Lightfoot, Allies Block Hearing on Proposal to Hike Taxes on Sales of Million-Dollar Homes to Fight Homelessness

Mayor Lori Lightfoot and her allies on the Chicago City Council blocked a Monday hearing on a proposal to ask voters during the February election to hike taxes on the sales of properties worth $1 million or more in an effort to fight homelessness in Chicago.

Dozens of Chicagoans who waited hours to get their turn to address the Chicago City Council for three minutes were prevented from speaking. Only 25 City Council members attended the meeting — one short of the majority needed to hold the public hearing.

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At least nine other alderpeople — all allies of the mayor — were at City Hall at the time of the crucial vote but declined to participate in the hearing, even as their colleagues exhorted them to particpate.

Supporters of the proposal say the change will help the nearly 66,000 Chicagoans who are unhoused by generating approximately $160 million annually — enough to address the root causes of homelessness and reduce crime and poverty throughout Chicago, they say.

After Ald. Brendan Reilly (42nd Ward), presiding in the place of an absent Mayor Lori Lightfoot, pulled the plug on the meeting, April Harris, of the Chicago Coalition for the Homeless, said she was furious that half of the City Council would “rather do what the mayor tells them to do than do their job.”

Ald. Maria Hadden (49th Ward), one of the champions of the ordinance known as Bring Chicago Home, acknowledged that the supporters of the plan “hit a roadblock” but vowed to keep pushing.

Ald. Carlos Ramirez Rosa (35th Ward) said Chicagoans deserve more from their elected representatives.

“I’m angry,” Ramirez Rosa said. “It is not right. Chicago deserves more.”

The proposal would not change the Real Estate Transfer Tax paid by the buyers of properties worth less than $1 million, keeping the city’s share of the tax at $3.75 for every $500 of the sale price. But when properties sell for $1 million or more, the new owner would pay $13.25 for every $500 of the sale price. That works out to an increase of 253%, according to the proposal.

The measure would not change the share of the transfer tax — $1.50 for every $500 of the sale price — that helps fund the CTA, according to the proposal.

Under the current law, the buyer of a home worth $300,000 pays the same flat transfer tax as the buyer of a multimillion-dollar mansion or downtown skyscraper — a fact that supporters of the change said is unfair.

State law does not give the Chicago City Council the power to change the transfer tax on its own authority. Without legislation passed by the General Assembly and signed by the governor, the measure needs the support of Chicago voters through a referendum before the City Council can levy the tax and collect the funds.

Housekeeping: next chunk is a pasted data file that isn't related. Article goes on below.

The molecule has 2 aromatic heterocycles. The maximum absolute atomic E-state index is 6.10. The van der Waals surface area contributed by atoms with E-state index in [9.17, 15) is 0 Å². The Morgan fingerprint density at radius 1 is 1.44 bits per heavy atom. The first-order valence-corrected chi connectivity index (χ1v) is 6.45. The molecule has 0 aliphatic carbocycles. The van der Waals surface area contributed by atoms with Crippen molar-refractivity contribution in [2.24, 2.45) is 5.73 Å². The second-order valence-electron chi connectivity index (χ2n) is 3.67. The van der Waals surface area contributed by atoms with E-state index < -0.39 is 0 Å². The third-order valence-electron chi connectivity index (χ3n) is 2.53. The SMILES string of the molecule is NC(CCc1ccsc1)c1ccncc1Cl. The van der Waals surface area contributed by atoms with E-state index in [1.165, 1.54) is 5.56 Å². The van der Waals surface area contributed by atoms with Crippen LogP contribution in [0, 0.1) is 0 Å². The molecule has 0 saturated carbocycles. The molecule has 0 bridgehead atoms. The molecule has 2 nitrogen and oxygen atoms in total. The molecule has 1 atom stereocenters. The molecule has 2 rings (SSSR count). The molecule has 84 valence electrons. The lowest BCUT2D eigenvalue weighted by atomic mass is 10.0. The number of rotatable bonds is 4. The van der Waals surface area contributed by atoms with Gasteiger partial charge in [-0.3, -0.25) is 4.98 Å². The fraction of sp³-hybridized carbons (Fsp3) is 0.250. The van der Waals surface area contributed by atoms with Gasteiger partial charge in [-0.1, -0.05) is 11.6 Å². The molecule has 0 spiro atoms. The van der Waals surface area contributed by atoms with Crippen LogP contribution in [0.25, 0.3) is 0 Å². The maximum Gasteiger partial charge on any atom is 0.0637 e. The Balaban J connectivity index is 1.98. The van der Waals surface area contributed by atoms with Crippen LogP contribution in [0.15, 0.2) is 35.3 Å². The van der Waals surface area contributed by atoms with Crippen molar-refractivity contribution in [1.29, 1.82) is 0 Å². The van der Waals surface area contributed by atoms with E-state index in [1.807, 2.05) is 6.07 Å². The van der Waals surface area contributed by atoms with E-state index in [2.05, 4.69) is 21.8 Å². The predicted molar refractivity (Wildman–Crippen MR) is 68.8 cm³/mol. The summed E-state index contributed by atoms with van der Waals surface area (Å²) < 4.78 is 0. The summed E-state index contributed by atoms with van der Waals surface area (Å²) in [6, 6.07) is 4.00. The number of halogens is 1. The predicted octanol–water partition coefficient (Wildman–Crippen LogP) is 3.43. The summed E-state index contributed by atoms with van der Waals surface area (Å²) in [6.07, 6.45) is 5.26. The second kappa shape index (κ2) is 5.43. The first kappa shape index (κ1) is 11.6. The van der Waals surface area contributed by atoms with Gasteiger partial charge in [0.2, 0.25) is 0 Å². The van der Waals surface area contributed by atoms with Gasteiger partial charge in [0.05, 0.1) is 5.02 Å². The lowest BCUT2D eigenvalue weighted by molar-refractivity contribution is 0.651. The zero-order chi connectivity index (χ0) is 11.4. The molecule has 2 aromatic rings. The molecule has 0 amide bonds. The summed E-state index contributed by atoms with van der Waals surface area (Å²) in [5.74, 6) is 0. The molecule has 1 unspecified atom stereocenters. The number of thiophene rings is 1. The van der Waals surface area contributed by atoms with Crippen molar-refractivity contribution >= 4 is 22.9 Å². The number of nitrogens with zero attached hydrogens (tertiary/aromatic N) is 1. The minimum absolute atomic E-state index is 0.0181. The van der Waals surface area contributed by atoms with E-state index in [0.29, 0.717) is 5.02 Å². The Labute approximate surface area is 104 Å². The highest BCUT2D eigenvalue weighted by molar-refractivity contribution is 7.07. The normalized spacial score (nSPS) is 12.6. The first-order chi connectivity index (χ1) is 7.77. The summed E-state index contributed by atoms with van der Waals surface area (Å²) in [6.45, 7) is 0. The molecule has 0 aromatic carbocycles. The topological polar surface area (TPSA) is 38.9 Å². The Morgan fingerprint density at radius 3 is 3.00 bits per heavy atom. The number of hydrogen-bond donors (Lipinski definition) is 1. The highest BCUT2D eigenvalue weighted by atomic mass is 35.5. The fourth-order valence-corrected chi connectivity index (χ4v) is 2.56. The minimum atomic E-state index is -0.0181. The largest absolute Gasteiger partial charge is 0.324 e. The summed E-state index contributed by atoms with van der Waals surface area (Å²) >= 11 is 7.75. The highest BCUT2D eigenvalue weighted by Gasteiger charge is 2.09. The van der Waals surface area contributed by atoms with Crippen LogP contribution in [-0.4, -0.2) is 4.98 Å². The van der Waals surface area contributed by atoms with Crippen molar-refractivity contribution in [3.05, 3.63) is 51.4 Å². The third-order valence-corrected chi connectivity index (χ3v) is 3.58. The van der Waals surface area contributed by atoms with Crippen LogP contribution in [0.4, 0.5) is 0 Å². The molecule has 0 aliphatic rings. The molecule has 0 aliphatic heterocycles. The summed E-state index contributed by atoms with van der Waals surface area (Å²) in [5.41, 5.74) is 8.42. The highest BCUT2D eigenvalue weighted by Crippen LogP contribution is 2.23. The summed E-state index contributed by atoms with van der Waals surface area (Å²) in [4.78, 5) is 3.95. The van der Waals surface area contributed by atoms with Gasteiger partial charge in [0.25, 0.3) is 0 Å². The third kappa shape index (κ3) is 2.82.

The first step in that process is to hold a public hearing, which was to have taken place Monday. 

Members of the Chicago Coalition for the Homeless blast half of the City Council for failing to show up for a hearing on a proposal to tax the sale of properties worth more than  million to fight homelessness on Monday, Nov. 14. (Heather Cherone / WTTW News)Members of the Chicago Coalition for the Homeless blast half of the City Council for failing to show up for a hearing on a proposal to tax the sale of properties worth more than million to fight homelessness on Monday, Nov. 14. (Heather Cherone / WTTW News)

The inability of supporters of the proposal to get a majority of City Council members to attend that public hearing is an indication that they are unlikely to put the question to voters, especially since Lightfoot now opposes the proposal, even though it was part of her 2019 mayoral campaign platform.

Lightfoot told reporters Nov. 7 that the change would be “spun as a property tax increase.”

The issue is on the agenda for the meeting of the City Council’s Rules Committee scheduled for 2 p.m. Tuesday, but Ramirez-Rosa said it is not likely to be considered because it was added to the agenda too late to comply with state law.

There can be no more than three questions for voters to answer as part of the Feb. 28 election, which will also feature contests for mayor, clerk, treasurer and all 50 alderpeople.

Allies of the mayor have introduced proposals for three advisory questions to be included on the Feb. 28 ballot. If approved Wednesday by the City Council, there would be no way for the supporters of the Bring Chicago Home measure to put that proposal to voters because of limits on the number of ballot questions per election.

“This is clearly an attempt to bump our question off the ballot, without creating any meaningful change,” said Jess Schwalb, a member of Jewish Council on Urban Affairs in a statement released by the Chicago Coalition for the Homeless. That statement called Lightfoot’s move “old tricks.”

The three questions proposed by Lightfoot’s allies ask voters whether Congress should reinstate and strengthen the 1994 assault weapons ban, declare the lack of shelter and housing for people experiencing homelessness a public health crisis and whether the city should reject a new agreement with Commonwealth Edison until it refunds rate payers for the hike that is part of a bribery scandal.

Contact Heather Cherone: @HeatherCherone | (773) 569-1863 | [email protected]

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